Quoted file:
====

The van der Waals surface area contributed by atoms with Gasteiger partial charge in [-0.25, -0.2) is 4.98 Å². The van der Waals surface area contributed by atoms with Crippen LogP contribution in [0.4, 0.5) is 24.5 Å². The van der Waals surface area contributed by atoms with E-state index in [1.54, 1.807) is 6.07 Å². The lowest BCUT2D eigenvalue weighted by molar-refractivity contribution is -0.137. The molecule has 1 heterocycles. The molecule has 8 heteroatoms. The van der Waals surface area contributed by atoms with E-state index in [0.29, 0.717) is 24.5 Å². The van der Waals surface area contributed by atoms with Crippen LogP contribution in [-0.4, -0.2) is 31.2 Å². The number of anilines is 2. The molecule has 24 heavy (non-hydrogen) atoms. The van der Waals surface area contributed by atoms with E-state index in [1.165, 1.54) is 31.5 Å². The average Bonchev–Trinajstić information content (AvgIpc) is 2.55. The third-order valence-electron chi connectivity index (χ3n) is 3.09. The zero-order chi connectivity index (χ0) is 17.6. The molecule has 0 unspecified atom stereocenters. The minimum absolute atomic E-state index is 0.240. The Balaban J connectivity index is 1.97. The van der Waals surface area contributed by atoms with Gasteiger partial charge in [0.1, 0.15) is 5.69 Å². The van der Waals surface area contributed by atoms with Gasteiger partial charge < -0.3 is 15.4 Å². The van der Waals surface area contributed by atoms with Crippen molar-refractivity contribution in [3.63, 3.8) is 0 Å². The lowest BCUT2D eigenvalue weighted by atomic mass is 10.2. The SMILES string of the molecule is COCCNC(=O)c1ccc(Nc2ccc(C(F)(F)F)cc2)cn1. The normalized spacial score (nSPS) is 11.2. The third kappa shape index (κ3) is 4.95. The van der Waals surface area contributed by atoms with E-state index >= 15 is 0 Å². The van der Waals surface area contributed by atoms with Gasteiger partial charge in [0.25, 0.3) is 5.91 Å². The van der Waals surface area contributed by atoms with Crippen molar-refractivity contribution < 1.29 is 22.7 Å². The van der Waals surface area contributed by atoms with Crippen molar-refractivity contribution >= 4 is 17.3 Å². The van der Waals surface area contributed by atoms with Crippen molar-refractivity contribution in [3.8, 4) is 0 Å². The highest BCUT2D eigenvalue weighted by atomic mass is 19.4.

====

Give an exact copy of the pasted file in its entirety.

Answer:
The van der Waals surface area contributed by atoms with Gasteiger partial charge in [-0.25, -0.2) is 4.98 Å². The van der Waals surface area contributed by atoms with Crippen LogP contribution in [0.4, 0.5) is 24.5 Å². The van der Waals surface area contributed by atoms with E-state index in [1.54, 1.807) is 6.07 Å². The lowest BCUT2D eigenvalue weighted by molar-refractivity contribution is -0.137. The molecule has 1 heterocycles. The molecule has 8 heteroatoms. The van der Waals surface area contributed by atoms with E-state index in [0.29, 0.717) is 24.5 Å². The van der Waals surface area contributed by atoms with Crippen LogP contribution in [-0.4, -0.2) is 31.2 Å². The number of anilines is 2. The molecule has 24 heavy (non-hydrogen) atoms. The van der Waals surface area contributed by atoms with E-state index in [1.165, 1.54) is 31.5 Å². The average Bonchev–Trinajstić information content (AvgIpc) is 2.55. The third-order valence-electron chi connectivity index (χ3n) is 3.09. The zero-order chi connectivity index (χ0) is 17.6. The molecule has 0 unspecified atom stereocenters. The minimum absolute atomic E-state index is 0.240. The Balaban J connectivity index is 1.97. The van der Waals surface area contributed by atoms with Gasteiger partial charge in [0.1, 0.15) is 5.69 Å². The van der Waals surface area contributed by atoms with Gasteiger partial charge < -0.3 is 15.4 Å². The van der Waals surface area contributed by atoms with Crippen molar-refractivity contribution in [3.63, 3.8) is 0 Å². The lowest BCUT2D eigenvalue weighted by atomic mass is 10.2. The SMILES string of the molecule is COCCNC(=O)c1ccc(Nc2ccc(C(F)(F)F)cc2)cn1. The normalized spacial score (nSPS) is 11.2. The third kappa shape index (κ3) is 4.95. The van der Waals surface area contributed by atoms with E-state index >= 15 is 0 Å². The van der Waals surface area contributed by atoms with Gasteiger partial charge in [0.25, 0.3) is 5.91 Å². The van der Waals surface area contributed by atoms with Crippen molar-refractivity contribution < 1.29 is 22.7 Å². The van der Waals surface area contributed by atoms with Crippen molar-refractivity contribution >= 4 is 17.3 Å². The van der Waals surface area contributed by atoms with Crippen molar-refractivity contribution in [3.8, 4) is 0 Å². The highest BCUT2D eigenvalue weighted by atomic mass is 19.4.